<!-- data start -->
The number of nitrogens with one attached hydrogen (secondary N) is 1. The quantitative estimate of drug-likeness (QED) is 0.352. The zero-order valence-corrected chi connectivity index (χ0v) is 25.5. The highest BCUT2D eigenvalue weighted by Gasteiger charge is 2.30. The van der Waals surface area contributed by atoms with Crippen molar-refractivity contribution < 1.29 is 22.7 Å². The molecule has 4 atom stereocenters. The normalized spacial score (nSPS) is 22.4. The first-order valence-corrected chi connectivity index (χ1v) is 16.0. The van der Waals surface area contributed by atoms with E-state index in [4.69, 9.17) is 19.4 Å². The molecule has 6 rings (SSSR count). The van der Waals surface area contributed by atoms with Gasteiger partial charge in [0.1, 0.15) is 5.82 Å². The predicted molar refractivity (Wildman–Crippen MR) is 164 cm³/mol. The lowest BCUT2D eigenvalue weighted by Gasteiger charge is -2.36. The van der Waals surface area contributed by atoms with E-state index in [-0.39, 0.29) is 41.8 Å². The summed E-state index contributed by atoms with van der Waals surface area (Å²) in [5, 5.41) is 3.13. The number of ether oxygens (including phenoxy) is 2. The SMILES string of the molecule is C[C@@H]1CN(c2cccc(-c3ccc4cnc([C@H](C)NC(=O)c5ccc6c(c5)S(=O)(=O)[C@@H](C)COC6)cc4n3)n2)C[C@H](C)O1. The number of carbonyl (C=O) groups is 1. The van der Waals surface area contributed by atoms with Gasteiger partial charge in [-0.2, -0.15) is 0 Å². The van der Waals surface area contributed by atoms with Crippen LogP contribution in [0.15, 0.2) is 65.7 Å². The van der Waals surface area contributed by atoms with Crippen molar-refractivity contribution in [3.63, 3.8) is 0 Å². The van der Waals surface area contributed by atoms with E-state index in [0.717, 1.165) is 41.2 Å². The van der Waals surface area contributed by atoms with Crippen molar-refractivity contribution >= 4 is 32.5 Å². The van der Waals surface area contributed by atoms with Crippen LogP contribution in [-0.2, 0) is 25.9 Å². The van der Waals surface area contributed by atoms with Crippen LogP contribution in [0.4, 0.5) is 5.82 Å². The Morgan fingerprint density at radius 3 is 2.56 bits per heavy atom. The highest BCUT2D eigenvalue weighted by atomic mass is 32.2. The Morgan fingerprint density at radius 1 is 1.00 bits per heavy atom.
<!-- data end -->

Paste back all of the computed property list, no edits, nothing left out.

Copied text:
The number of nitrogens with one attached hydrogen (secondary N) is 1. The quantitative estimate of drug-likeness (QED) is 0.352. The zero-order valence-corrected chi connectivity index (χ0v) is 25.5. The highest BCUT2D eigenvalue weighted by Gasteiger charge is 2.30. The van der Waals surface area contributed by atoms with Crippen molar-refractivity contribution < 1.29 is 22.7 Å². The molecule has 4 atom stereocenters. The normalized spacial score (nSPS) is 22.4. The first-order valence-corrected chi connectivity index (χ1v) is 16.0. The van der Waals surface area contributed by atoms with E-state index in [4.69, 9.17) is 19.4 Å². The molecule has 6 rings (SSSR count). The van der Waals surface area contributed by atoms with Gasteiger partial charge in [0.1, 0.15) is 5.82 Å². The predicted molar refractivity (Wildman–Crippen MR) is 164 cm³/mol. The lowest BCUT2D eigenvalue weighted by Gasteiger charge is -2.36. The van der Waals surface area contributed by atoms with E-state index in [-0.39, 0.29) is 41.8 Å². The summed E-state index contributed by atoms with van der Waals surface area (Å²) in [5, 5.41) is 3.13. The number of ether oxygens (including phenoxy) is 2. The SMILES string of the molecule is C[C@@H]1CN(c2cccc(-c3ccc4cnc([C@H](C)NC(=O)c5ccc6c(c5)S(=O)(=O)[C@@H](C)COC6)cc4n3)n2)C[C@H](C)O1. The number of carbonyl (C=O) groups is 1. The van der Waals surface area contributed by atoms with Gasteiger partial charge in [-0.2, -0.15) is 0 Å². The van der Waals surface area contributed by atoms with Crippen LogP contribution in [0.15, 0.2) is 65.7 Å². The van der Waals surface area contributed by atoms with Crippen molar-refractivity contribution in [3.63, 3.8) is 0 Å². The van der Waals surface area contributed by atoms with E-state index in [0.717, 1.165) is 41.2 Å². The van der Waals surface area contributed by atoms with Crippen molar-refractivity contribution >= 4 is 32.5 Å². The van der Waals surface area contributed by atoms with Crippen LogP contribution in [-0.2, 0) is 25.9 Å². The van der Waals surface area contributed by atoms with Crippen LogP contribution in [0.4, 0.5) is 5.82 Å². The Morgan fingerprint density at radius 3 is 2.56 bits per heavy atom. The highest BCUT2D eigenvalue weighted by atomic mass is 32.2. The Morgan fingerprint density at radius 1 is 1.00 bits per heavy atom.